Fasting blood samples were drawn from all participants for real-time measurements of glycemic and lipid profile, determined at the different participating hospitals using standard enzymatic methods. Determinations included insulin and glucose levels, total cholesterol, high-density lipoprotein cholesterol [HDL-c], low-density lipoprotein cholesterol [LDL-c] and triglycerides. Simultaneously, plasma HIV-1 viral load (VL) was quantified using the Cobas TaqMan HIV-1 assay (Roche Diagnostics Systems, Inc, Branchburg, NJ) with a detection limit of 50 copies/mm3. Absolute count and percentage of CD4 and CD8 T-cell were concomitantly measured using flow cytometry.

According to the American Diabetes Association, impaired fasting glucose was defined as glucose ≥ 100 mg/dl [17]. Insulin resistance was calculated using the homeostasis model assessment of insulin resistance (HOMA-IR = fasting insulin (microU/ml) x fasting glucose (g/dl)/405) [18]. As no pediatric reference values are available for HOMA-IR and/or fasting insulin levels, we used the cut-off points defined by García-Cuartero et al. [19] as the 90th percentile adjusted for sex and Tanner stage for pediatric reference population in Spain. Hypertriglyceridemia was defined by the presence of plasma triglycerides ≥ 150 mg/dl, hypercholesterolemia by total cholesterol ≥ 200 mg/dl, increased LDL-c ≥ 130 mg/dl, and low HDL-c if levels < 35 mg/dl based on current recommendations of the American Academy of Pediatrics [20].

Statistical analyses

Continuous variables were expressed as median and interquartile range (IQR), and categorical variables as counts and percentages. Mann–Whitney U test were used for independent two-group comparisons in continuous variables and χ2 or Fisher’s exact test were used to compare categorical variables.

Adjusted analyses: All variables independently associated were included in the multivariate analysis, as well as those variables considered clinically relevant. Multivariate logistic regression model was used to study the association of ddI exposure with increased LDL-c, adjusted for potential confounders including age, sex, Tanner stage, weight PI and NRTI treatment length and CD4 nadir. Multivariate logistic regression model was used to study the association of abdominal circumference Z score with increased HOMA-IR, adjusted for potential confounders including age, sex, Tanner stage, weight, PI and NRTI treatment length and CD4 nadir. Interactions between predictor variables were evaluated but no significant results were found, and were not included in the model. All statistical analyses were performed using SPSS software 20.0 (IBM, SPSS, Chicago, IL, USA).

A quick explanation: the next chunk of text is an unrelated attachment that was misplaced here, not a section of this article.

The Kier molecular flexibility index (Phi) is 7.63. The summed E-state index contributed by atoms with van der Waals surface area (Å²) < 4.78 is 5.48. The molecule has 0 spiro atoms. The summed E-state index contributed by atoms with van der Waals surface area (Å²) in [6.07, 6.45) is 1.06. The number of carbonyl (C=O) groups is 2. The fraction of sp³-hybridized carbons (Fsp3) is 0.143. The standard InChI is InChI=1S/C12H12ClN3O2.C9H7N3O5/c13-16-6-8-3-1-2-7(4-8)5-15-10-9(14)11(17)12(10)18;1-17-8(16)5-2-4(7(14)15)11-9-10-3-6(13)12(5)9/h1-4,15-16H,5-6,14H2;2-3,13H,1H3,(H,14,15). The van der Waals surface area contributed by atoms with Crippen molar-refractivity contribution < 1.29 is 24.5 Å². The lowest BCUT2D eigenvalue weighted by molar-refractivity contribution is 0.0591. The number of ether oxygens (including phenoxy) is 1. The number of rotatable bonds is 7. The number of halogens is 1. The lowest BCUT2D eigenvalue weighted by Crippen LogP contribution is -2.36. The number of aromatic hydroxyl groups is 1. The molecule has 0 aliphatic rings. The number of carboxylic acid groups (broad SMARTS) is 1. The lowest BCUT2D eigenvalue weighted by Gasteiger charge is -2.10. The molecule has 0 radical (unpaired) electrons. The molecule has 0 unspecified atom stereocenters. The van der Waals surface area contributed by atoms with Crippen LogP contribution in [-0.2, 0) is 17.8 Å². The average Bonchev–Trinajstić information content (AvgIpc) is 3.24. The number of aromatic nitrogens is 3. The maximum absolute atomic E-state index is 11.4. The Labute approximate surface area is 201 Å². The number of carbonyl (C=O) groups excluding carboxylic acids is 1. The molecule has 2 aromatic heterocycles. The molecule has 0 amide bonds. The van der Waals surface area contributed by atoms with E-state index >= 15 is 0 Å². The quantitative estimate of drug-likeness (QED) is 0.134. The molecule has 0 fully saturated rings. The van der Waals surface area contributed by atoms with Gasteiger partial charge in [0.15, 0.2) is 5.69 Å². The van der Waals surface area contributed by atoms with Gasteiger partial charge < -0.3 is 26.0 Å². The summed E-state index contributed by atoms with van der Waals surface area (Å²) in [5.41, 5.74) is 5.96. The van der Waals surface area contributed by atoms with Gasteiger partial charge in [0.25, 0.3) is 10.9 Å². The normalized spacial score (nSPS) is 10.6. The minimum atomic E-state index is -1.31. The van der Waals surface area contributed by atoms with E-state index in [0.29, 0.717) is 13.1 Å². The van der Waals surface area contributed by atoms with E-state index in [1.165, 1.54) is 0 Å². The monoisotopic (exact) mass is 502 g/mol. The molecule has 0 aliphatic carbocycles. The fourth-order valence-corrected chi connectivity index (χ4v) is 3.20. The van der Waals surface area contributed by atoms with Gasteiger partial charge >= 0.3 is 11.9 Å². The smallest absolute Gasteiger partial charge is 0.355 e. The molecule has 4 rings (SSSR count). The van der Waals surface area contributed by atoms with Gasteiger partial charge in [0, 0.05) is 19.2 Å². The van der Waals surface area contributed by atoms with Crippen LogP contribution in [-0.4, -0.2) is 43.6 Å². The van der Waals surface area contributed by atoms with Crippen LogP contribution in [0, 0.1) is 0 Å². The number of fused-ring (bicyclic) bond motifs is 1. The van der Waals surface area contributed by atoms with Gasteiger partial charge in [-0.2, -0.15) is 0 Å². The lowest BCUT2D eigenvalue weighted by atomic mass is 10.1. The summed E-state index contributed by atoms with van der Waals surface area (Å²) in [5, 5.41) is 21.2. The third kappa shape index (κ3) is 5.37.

Results

Study population and clinical characteristics

During the study period there were 214 patients followed up in CoRISpe-Madrid Cohort of Pediatric HIV-infected children and adolescents. One hundred and four adolescents and young adults who met inclusion criteria were eligible, and five patients refused to participate in the study. Ninety-nine were enrolled, with a median age of 15.3 years [13.6-16.7] and 57.6% (n = 57) were female. Main characteristics at the time of the assessment are shown in Table 1. At the time of inclusion adolescents were either receiving HAART (n =92; 92.9%) or off therapy (7%). Twenty-eight percent of individuals had received 5 or more different ART regimens. Only one patient was receiving lipid-lowering therapy (ezetimibe) at the time of the study. Seven patients presented with hepatitis C virus co-infection.